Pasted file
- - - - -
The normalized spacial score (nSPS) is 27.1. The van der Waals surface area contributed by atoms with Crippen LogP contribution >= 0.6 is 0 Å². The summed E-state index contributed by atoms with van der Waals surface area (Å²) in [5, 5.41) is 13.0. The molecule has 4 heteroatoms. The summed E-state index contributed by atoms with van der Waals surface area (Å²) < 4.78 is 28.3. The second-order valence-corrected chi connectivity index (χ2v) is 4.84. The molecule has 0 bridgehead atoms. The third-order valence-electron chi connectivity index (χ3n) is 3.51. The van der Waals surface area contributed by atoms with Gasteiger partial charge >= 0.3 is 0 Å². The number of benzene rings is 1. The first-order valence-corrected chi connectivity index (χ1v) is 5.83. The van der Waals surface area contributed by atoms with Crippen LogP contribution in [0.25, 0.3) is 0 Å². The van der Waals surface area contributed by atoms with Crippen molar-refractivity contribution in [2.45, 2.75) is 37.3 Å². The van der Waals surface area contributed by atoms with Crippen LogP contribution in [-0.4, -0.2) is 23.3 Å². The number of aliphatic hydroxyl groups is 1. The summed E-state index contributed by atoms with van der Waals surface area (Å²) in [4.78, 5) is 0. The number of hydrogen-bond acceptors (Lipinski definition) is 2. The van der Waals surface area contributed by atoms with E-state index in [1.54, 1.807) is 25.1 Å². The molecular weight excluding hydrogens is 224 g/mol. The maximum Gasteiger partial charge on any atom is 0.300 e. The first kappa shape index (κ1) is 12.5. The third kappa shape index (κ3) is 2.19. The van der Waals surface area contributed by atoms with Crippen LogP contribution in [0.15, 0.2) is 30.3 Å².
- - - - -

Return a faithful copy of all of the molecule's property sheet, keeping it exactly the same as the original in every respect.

The normalized spacial score (nSPS) is 27.1. The van der Waals surface area contributed by atoms with Crippen LogP contribution >= 0.6 is 0 Å². The summed E-state index contributed by atoms with van der Waals surface area (Å²) in [5, 5.41) is 13.0. The molecule has 4 heteroatoms. The summed E-state index contributed by atoms with van der Waals surface area (Å²) < 4.78 is 28.3. The second-order valence-corrected chi connectivity index (χ2v) is 4.84. The molecule has 0 bridgehead atoms. The third-order valence-electron chi connectivity index (χ3n) is 3.51. The van der Waals surface area contributed by atoms with Gasteiger partial charge >= 0.3 is 0 Å². The number of benzene rings is 1. The first-order valence-corrected chi connectivity index (χ1v) is 5.83. The van der Waals surface area contributed by atoms with Crippen LogP contribution in [0.25, 0.3) is 0 Å². The van der Waals surface area contributed by atoms with Crippen molar-refractivity contribution in [2.45, 2.75) is 37.3 Å². The van der Waals surface area contributed by atoms with Crippen LogP contribution in [-0.4, -0.2) is 23.3 Å². The number of aliphatic hydroxyl groups is 1. The summed E-state index contributed by atoms with van der Waals surface area (Å²) in [4.78, 5) is 0. The number of hydrogen-bond acceptors (Lipinski definition) is 2. The van der Waals surface area contributed by atoms with E-state index in [1.54, 1.807) is 25.1 Å². The molecular weight excluding hydrogens is 224 g/mol. The maximum Gasteiger partial charge on any atom is 0.300 e. The first kappa shape index (κ1) is 12.5. The third kappa shape index (κ3) is 2.19. The van der Waals surface area contributed by atoms with Crippen LogP contribution in [0.15, 0.2) is 30.3 Å².